brand, but the problems of administering these promotions are substantial.
One problem is that the game itself may become the consumer’s primary focus,
while the brand becomes secondary. The technique thus fails to build long-term
affinity for the brand.
 Britannia khao world cup jao campaign has taken the market by a swing.
Under the offer you collect points available on Britannia biscuit packets and
exchange 100 points for a scratch card, which has various gifts and the 100
world cup tickets. The offer was actually introduced during the last world cup and
had shown phenomenal results. Sale increased tremendously; there was an
increase in the sales by 25%, claims the company. So it is being done this year
too. This year too the contest is showing good results.
 Sampling
Getting consumers to simply try a brand can have a powerful effect on future
decision-making. Sampling is a sales promotion technique designed to provide a
consumer with an opportunity to use a brand on a trial basis with little or no risk.
Saying that sampling is a popular technique is an understatement. Sampling is
particularly useful for new products, but should not be reserved for new products
alone. It can be used successfully for established brands with weak market share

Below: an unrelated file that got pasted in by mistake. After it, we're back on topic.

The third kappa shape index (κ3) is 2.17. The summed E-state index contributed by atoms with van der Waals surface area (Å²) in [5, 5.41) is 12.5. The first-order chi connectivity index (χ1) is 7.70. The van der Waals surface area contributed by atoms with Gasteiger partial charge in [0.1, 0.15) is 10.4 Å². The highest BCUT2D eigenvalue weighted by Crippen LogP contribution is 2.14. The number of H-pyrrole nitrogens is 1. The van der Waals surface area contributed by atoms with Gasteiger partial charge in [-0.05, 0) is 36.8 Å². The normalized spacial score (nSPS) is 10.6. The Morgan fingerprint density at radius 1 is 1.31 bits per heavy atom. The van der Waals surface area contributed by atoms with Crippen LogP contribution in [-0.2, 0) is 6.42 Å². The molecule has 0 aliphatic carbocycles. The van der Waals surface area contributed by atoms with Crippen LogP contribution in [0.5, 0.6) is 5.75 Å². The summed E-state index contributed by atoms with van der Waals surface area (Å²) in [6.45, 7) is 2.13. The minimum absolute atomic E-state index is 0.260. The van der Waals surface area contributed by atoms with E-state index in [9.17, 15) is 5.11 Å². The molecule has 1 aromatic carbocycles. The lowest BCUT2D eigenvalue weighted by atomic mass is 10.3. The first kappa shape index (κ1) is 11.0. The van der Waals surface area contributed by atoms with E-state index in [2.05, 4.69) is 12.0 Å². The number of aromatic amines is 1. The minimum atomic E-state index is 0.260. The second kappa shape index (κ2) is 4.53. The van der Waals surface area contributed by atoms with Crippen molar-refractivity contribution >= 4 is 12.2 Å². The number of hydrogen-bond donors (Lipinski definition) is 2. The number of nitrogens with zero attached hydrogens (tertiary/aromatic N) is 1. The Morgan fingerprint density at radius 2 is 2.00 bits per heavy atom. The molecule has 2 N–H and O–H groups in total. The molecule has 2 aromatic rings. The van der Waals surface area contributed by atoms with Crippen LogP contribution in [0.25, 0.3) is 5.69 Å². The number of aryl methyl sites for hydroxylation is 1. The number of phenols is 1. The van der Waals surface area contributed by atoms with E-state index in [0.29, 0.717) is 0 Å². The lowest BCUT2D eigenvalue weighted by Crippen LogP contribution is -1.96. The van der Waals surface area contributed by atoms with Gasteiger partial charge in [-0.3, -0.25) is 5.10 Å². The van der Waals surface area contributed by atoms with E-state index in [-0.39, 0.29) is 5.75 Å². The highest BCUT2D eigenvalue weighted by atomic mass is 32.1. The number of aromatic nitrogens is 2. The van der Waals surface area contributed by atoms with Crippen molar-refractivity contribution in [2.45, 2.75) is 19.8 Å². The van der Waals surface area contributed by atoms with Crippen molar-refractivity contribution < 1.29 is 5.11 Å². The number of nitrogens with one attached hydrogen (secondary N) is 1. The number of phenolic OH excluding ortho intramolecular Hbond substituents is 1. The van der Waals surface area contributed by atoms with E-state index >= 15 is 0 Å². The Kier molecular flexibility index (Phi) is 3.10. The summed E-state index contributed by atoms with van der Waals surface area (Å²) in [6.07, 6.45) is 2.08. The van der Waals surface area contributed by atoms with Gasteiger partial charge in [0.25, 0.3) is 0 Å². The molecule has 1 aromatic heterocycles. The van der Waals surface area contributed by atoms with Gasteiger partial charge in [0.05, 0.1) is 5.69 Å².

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Techniques used in sampling:
 In-store sampling
 Door-to-Door sampling
 Newspaper sampling
 On-package sampling
 Mobile sampling
Trial offers
Trial offers have the same goal as sampling – to induce consumer trial use of a
brand- but they are used for more expensive items.
Ex: exercise equipment, appliances, consumer electronics, etc. the expense to
the firm of course can be formidable. Segments chosen for this sales promotion
technique must have high sales potential.
 Premiums and advertising specialties
Premiums
They are items offered free or at a reduced price, with, the purchase of another
item. Many firms offer a related product free.
There are 2 options available for the use of premiums:
1. A free premium provides consumers with an item at no cost, the item is
included in the package of the purchase item.
2. A self-liquidating premium requires a consumer to pay most of the cost of
the item received as a premium. In this promotion offer the consumer is
required to send a specified sum of money along with a proof of purchase
to claim the premium.
Premiums have become very common today. Many companies are offering lots
and lots of premiums. The main advantage of Premiums is that they offer not
only that one product but also another product, which may influence the
customer, a lot to buy the product. Especially if the other product is worth it.
Also new products are given free with established brands to stimulate trial of the
new brand.
 Buy a Cadbury Bournvita and get a dairymilk worth rs 10 free
Advertising specialties
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Popular advertising specialties are caps, t-shirts, toys, mugs, mouse pads, pens,
calendars, etc.
Advertising specialties have 3 key elements:
A message placed on a useful icon, and given to consumers with no obligation.
 Pepsodent toothpaste 100gm pack get free dental insurance worth
Rs.1000, this is a very effective strategy because it is giving you’re the
guarantee that nothing can happen to your teeth. The Rs.1000 insurance
speaks a lot for its brand and its product thrust.
 Buy any Nestle chocolate and get tatoo free.